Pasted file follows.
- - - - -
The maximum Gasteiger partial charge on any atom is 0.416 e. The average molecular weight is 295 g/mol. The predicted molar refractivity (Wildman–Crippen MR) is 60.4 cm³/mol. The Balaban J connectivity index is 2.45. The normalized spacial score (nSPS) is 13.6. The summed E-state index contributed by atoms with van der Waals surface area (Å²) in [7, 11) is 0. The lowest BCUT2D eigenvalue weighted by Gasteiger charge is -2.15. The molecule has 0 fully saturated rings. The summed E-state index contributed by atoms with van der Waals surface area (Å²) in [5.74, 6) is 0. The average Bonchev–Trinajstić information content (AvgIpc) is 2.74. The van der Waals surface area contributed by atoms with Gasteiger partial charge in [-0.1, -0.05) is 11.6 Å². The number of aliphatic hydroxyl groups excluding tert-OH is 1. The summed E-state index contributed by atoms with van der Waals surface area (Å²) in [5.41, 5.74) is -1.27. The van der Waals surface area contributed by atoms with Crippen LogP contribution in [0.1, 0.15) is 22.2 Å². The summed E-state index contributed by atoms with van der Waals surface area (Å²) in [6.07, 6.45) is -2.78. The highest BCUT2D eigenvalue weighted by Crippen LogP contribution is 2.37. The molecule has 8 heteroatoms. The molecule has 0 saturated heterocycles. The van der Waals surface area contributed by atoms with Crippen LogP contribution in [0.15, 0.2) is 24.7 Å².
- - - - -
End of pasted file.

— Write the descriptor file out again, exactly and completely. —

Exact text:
The maximum Gasteiger partial charge on any atom is 0.416 e. The average molecular weight is 295 g/mol. The predicted molar refractivity (Wildman–Crippen MR) is 60.4 cm³/mol. The Balaban J connectivity index is 2.45. The normalized spacial score (nSPS) is 13.6. The summed E-state index contributed by atoms with van der Waals surface area (Å²) in [7, 11) is 0. The lowest BCUT2D eigenvalue weighted by Gasteiger charge is -2.15. The molecule has 0 fully saturated rings. The summed E-state index contributed by atoms with van der Waals surface area (Å²) in [5.74, 6) is 0. The average Bonchev–Trinajstić information content (AvgIpc) is 2.74. The van der Waals surface area contributed by atoms with Gasteiger partial charge in [-0.1, -0.05) is 11.6 Å². The number of aliphatic hydroxyl groups excluding tert-OH is 1. The summed E-state index contributed by atoms with van der Waals surface area (Å²) in [5.41, 5.74) is -1.27. The van der Waals surface area contributed by atoms with Crippen LogP contribution in [0.1, 0.15) is 22.2 Å². The summed E-state index contributed by atoms with van der Waals surface area (Å²) in [6.07, 6.45) is -2.78. The highest BCUT2D eigenvalue weighted by Crippen LogP contribution is 2.37. The molecule has 8 heteroatoms. The molecule has 0 saturated heterocycles. The van der Waals surface area contributed by atoms with Crippen LogP contribution in [0.15, 0.2) is 24.7 Å².